a)      the invasion of Vietnam was actually a war between protagonists,

b)      that the presence of American troops was initially justified and that

c)      the whole ugly campaign was conducted to liberate the south Vietnamese from communism.


   The apology supplied by MacNamara in particular and the American government in general is motivated by an expression of sorrow and regret


a)      for the considerable disruption caused to American society,

b)      for the extreme cost of the campaign (by which is meant economic cost) and

c)      for the failure to appreciate that such a campaign was destined to fail. The suggestion implicit in this third point is that had the campaign not been destined to fail, then the invasion of Vietnam would have been acceptable. At no time was there any mention of the ‘considerable disruption’ caused to Vietnamese society.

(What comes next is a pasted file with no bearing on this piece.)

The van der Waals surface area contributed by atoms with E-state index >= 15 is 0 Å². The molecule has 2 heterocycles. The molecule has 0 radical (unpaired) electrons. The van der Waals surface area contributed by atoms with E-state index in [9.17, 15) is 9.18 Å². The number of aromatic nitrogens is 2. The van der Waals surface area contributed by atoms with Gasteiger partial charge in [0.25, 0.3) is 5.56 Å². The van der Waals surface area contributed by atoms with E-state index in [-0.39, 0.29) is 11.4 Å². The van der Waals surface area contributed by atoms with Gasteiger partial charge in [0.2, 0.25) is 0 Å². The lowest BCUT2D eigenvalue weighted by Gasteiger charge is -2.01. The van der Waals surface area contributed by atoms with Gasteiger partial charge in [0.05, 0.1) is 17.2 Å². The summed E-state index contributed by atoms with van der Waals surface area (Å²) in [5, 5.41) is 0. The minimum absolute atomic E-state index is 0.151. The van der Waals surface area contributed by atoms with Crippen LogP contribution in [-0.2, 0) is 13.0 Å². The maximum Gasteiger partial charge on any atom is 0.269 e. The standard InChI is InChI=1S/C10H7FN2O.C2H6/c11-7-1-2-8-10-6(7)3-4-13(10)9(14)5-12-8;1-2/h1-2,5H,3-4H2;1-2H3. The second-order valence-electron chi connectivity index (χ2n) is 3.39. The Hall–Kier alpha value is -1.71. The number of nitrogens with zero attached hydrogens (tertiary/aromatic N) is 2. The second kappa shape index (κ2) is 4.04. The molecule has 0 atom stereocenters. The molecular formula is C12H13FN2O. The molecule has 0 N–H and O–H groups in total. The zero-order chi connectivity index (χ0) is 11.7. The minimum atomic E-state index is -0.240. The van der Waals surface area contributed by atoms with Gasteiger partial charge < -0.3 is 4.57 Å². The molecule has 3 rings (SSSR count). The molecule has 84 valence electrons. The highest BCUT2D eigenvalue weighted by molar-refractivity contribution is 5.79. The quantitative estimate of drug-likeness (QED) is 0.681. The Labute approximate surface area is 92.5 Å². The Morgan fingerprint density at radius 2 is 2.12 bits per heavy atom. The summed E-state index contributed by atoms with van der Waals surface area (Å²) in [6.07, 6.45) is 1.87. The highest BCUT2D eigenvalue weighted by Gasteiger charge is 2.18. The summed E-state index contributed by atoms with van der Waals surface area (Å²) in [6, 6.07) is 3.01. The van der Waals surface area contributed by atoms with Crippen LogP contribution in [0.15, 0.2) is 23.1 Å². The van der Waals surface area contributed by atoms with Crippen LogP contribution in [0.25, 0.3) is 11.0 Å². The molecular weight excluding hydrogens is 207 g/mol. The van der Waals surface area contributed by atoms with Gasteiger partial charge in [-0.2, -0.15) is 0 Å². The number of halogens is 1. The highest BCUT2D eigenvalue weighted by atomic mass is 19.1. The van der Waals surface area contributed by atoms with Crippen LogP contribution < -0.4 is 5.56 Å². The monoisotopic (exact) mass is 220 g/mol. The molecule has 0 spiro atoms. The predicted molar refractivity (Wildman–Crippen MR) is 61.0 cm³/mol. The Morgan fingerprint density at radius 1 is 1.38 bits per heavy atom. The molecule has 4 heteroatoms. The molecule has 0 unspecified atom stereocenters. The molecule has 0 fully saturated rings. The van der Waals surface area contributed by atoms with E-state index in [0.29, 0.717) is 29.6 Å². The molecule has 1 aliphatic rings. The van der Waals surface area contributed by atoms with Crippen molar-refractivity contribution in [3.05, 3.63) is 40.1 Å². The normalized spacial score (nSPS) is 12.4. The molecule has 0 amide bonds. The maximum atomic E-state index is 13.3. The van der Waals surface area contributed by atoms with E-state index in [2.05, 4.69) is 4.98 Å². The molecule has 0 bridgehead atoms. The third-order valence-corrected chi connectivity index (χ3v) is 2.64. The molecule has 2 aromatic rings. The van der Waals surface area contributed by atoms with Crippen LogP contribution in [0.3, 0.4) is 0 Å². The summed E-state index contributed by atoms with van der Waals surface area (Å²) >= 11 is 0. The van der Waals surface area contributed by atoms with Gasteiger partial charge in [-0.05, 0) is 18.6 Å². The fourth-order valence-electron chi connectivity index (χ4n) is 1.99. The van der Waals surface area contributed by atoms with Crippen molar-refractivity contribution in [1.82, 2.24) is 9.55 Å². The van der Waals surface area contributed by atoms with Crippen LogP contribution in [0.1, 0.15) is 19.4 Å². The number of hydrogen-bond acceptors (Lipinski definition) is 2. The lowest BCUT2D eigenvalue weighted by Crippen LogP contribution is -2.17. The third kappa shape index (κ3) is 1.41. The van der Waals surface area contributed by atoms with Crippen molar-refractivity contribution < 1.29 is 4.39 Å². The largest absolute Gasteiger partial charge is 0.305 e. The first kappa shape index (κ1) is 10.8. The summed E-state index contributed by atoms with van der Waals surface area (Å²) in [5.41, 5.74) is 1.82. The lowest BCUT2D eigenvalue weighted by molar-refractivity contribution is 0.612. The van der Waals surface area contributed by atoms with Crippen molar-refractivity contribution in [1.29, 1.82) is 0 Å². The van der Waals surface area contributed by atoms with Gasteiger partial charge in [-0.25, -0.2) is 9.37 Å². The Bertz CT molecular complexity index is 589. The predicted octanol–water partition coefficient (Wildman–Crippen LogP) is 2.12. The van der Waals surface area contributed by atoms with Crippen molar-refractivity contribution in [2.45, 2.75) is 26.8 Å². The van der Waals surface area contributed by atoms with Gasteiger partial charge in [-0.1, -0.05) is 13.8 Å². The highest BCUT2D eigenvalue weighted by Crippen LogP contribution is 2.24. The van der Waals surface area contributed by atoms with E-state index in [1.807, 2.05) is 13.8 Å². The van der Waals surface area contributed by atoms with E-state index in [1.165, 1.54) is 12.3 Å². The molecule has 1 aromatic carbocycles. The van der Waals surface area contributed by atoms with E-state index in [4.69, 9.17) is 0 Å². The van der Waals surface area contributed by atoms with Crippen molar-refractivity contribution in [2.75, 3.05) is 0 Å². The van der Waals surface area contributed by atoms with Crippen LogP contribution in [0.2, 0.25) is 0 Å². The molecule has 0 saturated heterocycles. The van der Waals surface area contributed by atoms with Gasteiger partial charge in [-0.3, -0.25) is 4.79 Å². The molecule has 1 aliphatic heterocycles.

While this disruption for America resulted in unstable markets and a lack of confidence in the Dow Jones index, the disruption for Vietnam resulted in the mass defoliation of whole forests, the mass destruction of crops and arable land and the mass obliteration of complete towns and villages with the genocide of millions of men, women and children. As for the extreme cost of the invasion, Americans suffered a weak dollar for a period while the Vietnamese suffered the absolute rape of their country in every sense of the term. Forgive me if the expression of my sympathy for those poor Americans on Wall Street appears rather muted.